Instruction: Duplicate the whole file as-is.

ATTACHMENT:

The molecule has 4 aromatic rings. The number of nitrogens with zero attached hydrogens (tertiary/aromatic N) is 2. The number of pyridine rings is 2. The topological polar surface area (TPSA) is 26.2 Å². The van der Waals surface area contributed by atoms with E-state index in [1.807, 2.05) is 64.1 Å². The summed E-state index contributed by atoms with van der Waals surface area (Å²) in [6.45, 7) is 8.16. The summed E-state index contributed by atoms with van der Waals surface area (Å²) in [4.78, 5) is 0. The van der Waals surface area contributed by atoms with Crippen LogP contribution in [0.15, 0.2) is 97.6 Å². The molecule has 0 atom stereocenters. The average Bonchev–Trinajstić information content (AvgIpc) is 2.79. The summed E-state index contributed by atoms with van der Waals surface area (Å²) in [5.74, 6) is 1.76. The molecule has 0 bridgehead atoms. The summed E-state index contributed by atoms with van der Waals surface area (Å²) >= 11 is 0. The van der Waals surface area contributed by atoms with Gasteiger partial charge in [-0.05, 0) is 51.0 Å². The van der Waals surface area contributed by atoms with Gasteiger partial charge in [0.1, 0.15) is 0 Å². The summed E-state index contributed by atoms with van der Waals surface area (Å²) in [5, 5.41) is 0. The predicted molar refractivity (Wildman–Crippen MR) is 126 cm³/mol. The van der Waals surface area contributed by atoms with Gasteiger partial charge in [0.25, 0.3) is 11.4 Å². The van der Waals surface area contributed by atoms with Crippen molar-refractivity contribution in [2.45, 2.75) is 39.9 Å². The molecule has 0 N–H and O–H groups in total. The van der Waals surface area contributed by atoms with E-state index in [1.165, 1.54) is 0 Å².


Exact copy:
The molecule has 4 aromatic rings. The number of nitrogens with zero attached hydrogens (tertiary/aromatic N) is 2. The number of pyridine rings is 2. The topological polar surface area (TPSA) is 26.2 Å². The van der Waals surface area contributed by atoms with E-state index in [1.807, 2.05) is 64.1 Å². The summed E-state index contributed by atoms with van der Waals surface area (Å²) in [6.45, 7) is 8.16. The summed E-state index contributed by atoms with van der Waals surface area (Å²) in [4.78, 5) is 0. The van der Waals surface area contributed by atoms with Crippen LogP contribution in [0.15, 0.2) is 97.6 Å². The molecule has 0 atom stereocenters. The average Bonchev–Trinajstić information content (AvgIpc) is 2.79. The summed E-state index contributed by atoms with van der Waals surface area (Å²) in [5.74, 6) is 1.76. The molecule has 0 bridgehead atoms. The summed E-state index contributed by atoms with van der Waals surface area (Å²) >= 11 is 0. The van der Waals surface area contributed by atoms with Gasteiger partial charge in [-0.05, 0) is 51.0 Å². The van der Waals surface area contributed by atoms with Gasteiger partial charge in [0.1, 0.15) is 0 Å². The summed E-state index contributed by atoms with van der Waals surface area (Å²) in [5, 5.41) is 0. The predicted molar refractivity (Wildman–Crippen MR) is 126 cm³/mol. The van der Waals surface area contributed by atoms with Gasteiger partial charge in [0.25, 0.3) is 11.4 Å². The van der Waals surface area contributed by atoms with Crippen molar-refractivity contribution in [2.45, 2.75) is 39.9 Å². The molecule has 0 N–H and O–H groups in total. The van der Waals surface area contributed by atoms with E-state index in [1.165, 1.54) is 0 Å².